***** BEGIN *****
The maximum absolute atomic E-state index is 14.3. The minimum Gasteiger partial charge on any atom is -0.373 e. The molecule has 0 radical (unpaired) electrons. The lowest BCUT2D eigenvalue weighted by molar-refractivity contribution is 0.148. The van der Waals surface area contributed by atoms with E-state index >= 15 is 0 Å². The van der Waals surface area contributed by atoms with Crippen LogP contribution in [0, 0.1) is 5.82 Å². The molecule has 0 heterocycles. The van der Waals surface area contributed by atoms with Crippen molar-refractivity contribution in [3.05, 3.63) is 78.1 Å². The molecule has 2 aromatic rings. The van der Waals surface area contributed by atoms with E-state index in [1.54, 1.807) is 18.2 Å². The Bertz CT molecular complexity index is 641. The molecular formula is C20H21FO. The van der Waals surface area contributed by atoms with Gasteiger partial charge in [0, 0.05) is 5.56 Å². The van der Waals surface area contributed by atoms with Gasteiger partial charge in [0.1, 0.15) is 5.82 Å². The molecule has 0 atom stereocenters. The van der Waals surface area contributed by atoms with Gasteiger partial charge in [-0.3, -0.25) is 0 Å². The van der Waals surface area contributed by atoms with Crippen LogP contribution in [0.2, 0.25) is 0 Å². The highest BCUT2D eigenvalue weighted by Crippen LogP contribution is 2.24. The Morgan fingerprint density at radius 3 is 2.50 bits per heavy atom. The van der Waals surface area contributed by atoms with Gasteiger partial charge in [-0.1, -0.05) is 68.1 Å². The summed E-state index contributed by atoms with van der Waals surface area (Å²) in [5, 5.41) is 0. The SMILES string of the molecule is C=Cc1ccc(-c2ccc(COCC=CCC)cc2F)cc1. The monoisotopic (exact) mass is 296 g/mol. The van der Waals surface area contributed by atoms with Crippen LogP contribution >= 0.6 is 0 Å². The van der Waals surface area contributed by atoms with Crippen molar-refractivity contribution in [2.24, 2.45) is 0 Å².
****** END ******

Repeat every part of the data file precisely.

The maximum absolute atomic E-state index is 14.3. The minimum Gasteiger partial charge on any atom is -0.373 e. The molecule has 0 radical (unpaired) electrons. The lowest BCUT2D eigenvalue weighted by molar-refractivity contribution is 0.148. The van der Waals surface area contributed by atoms with E-state index >= 15 is 0 Å². The van der Waals surface area contributed by atoms with Crippen LogP contribution in [0, 0.1) is 5.82 Å². The molecule has 0 heterocycles. The van der Waals surface area contributed by atoms with Crippen molar-refractivity contribution in [3.05, 3.63) is 78.1 Å². The molecule has 2 aromatic rings. The van der Waals surface area contributed by atoms with E-state index in [1.54, 1.807) is 18.2 Å². The Bertz CT molecular complexity index is 641. The molecular formula is C20H21FO. The van der Waals surface area contributed by atoms with Gasteiger partial charge in [0, 0.05) is 5.56 Å². The van der Waals surface area contributed by atoms with Gasteiger partial charge in [0.1, 0.15) is 5.82 Å². The molecule has 0 atom stereocenters. The van der Waals surface area contributed by atoms with Gasteiger partial charge in [-0.3, -0.25) is 0 Å². The van der Waals surface area contributed by atoms with Crippen LogP contribution in [0.2, 0.25) is 0 Å². The highest BCUT2D eigenvalue weighted by Crippen LogP contribution is 2.24. The Morgan fingerprint density at radius 3 is 2.50 bits per heavy atom. The van der Waals surface area contributed by atoms with Gasteiger partial charge in [-0.1, -0.05) is 68.1 Å². The summed E-state index contributed by atoms with van der Waals surface area (Å²) in [5, 5.41) is 0. The SMILES string of the molecule is C=Cc1ccc(-c2ccc(COCC=CCC)cc2F)cc1. The monoisotopic (exact) mass is 296 g/mol. The van der Waals surface area contributed by atoms with Crippen LogP contribution >= 0.6 is 0 Å². The van der Waals surface area contributed by atoms with Crippen molar-refractivity contribution in [2.24, 2.45) is 0 Å².